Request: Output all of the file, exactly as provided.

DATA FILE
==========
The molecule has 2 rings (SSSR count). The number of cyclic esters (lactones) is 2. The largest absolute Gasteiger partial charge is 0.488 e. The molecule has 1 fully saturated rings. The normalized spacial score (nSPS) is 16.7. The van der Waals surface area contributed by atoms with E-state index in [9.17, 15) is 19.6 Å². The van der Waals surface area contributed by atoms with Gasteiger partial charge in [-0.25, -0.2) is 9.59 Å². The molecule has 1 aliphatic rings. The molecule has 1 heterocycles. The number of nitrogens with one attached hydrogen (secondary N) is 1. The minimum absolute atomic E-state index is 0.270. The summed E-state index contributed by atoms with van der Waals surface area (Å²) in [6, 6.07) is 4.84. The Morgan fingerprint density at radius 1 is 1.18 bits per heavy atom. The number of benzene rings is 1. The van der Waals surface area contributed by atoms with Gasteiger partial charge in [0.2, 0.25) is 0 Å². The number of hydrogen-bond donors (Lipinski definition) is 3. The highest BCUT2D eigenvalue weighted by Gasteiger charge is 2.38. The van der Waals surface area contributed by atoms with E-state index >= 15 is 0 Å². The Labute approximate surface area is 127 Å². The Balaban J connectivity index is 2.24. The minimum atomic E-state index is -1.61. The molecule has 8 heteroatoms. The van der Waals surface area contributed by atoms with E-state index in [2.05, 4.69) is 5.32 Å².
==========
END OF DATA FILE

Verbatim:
The molecule has 2 rings (SSSR count). The number of cyclic esters (lactones) is 2. The largest absolute Gasteiger partial charge is 0.488 e. The molecule has 1 fully saturated rings. The normalized spacial score (nSPS) is 16.7. The van der Waals surface area contributed by atoms with E-state index in [9.17, 15) is 19.6 Å². The van der Waals surface area contributed by atoms with Gasteiger partial charge in [-0.25, -0.2) is 9.59 Å². The molecule has 1 aliphatic rings. The molecule has 1 heterocycles. The number of nitrogens with one attached hydrogen (secondary N) is 1. The minimum absolute atomic E-state index is 0.270. The summed E-state index contributed by atoms with van der Waals surface area (Å²) in [6, 6.07) is 4.84. The Morgan fingerprint density at radius 1 is 1.18 bits per heavy atom. The number of benzene rings is 1. The van der Waals surface area contributed by atoms with Gasteiger partial charge in [0.2, 0.25) is 0 Å². The number of hydrogen-bond donors (Lipinski definition) is 3. The highest BCUT2D eigenvalue weighted by Gasteiger charge is 2.38. The van der Waals surface area contributed by atoms with E-state index >= 15 is 0 Å². The Labute approximate surface area is 127 Å². The Balaban J connectivity index is 2.24. The minimum atomic E-state index is -1.61. The molecule has 8 heteroatoms. The van der Waals surface area contributed by atoms with E-state index in [2.05, 4.69) is 5.32 Å².